Contents

Chapter 13
Imposition

Declarations of contravention

13.41Some pecuniary penalty statutes provide for courts to make a “declaration of contravention”, either before or at the same time as making an order for a pecuniary penalty.285 For example, the Financial Markets Conduct Act 2013 provides as follows:
486 When court may make declarations of contravention
(1) The court may, on the application of the FMA or any other person, make a declaration of contravention if it is satisfied that a person has—
(a) contravened a civil liability provision; or
(b) been involved in a contravention of a civil liability provision.
(2)
487 Purpose and effect of declarations of contravention
(1) The purpose of a declaration of contravention is to enable an applicant for a compensatory order or other civil liability order under section 497 to rely on the declaration of contravention in the proceedings for that order, and not be required to prove the contravention or involvement in the contravention.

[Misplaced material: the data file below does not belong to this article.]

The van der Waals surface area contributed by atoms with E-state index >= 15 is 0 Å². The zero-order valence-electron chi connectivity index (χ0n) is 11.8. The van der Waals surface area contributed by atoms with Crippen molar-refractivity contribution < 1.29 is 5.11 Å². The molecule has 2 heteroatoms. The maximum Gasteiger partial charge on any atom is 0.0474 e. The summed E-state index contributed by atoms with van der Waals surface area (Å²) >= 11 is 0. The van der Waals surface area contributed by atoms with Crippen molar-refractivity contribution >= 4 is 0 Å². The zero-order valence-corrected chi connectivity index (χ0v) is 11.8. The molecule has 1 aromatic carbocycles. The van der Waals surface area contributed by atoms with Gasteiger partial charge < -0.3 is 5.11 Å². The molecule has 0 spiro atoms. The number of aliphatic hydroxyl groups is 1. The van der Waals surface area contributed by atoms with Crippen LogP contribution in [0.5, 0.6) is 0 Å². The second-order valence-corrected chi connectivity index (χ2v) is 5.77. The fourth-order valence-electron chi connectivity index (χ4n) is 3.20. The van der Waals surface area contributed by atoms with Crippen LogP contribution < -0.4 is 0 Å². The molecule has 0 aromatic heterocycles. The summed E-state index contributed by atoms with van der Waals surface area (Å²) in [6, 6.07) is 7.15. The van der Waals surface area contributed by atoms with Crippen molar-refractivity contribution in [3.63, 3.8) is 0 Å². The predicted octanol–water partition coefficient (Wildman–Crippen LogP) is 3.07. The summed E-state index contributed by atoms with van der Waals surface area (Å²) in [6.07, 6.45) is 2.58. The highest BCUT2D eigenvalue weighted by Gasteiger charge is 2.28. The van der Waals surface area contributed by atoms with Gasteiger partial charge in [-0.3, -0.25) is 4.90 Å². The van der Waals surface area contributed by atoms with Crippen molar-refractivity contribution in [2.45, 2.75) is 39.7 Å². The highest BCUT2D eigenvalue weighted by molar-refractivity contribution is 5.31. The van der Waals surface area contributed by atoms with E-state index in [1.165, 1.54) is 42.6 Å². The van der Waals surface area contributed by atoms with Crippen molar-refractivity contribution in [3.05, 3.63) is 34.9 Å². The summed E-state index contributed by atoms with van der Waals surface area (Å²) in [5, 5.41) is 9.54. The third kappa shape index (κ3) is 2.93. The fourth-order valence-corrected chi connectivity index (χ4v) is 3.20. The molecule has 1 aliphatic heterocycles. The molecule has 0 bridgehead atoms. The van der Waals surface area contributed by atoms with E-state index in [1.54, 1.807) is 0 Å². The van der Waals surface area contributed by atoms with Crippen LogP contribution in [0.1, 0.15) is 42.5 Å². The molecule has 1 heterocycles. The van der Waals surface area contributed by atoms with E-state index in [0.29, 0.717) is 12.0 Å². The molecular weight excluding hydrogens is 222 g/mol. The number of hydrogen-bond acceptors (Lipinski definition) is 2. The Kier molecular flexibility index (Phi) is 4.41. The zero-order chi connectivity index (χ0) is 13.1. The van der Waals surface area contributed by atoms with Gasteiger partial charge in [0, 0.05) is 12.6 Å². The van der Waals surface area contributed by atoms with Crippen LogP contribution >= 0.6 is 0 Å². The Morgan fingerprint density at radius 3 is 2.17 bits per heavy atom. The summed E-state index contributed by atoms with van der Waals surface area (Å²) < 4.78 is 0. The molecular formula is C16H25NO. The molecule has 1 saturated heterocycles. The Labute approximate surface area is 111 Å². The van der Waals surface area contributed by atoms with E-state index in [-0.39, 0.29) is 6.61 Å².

(2) Accordingly, a declaration of contravention is conclusive evidence of the matters that must be stated in it under section 488.
488 What declarations of contravention must state
A declaration of contravention must state the following:
(a) the civil liability provision to which the contravention or involvement in the contravention relates; and
(b) the person who engaged in the contravention or was involved in the contravention; and
(c) the conduct that constituted the contravention or the involvement in the contravention and, if a transaction constituted the contravention, the transaction; and
(d) the issuer, offeror, or service provider to which the conduct relates (if relevant).
13.42The declaration, then, states the provision that was contravened, the conduct that constituted the contravention, and the person or persons who contravened the provision or were involved in the contravention.286 The purpose of a declaration of contravention is to provide conclusive evidence of the matters within it, so that if other orders are later applied for, the applicant can rely on the declaration instead of being required to prove the contravention again.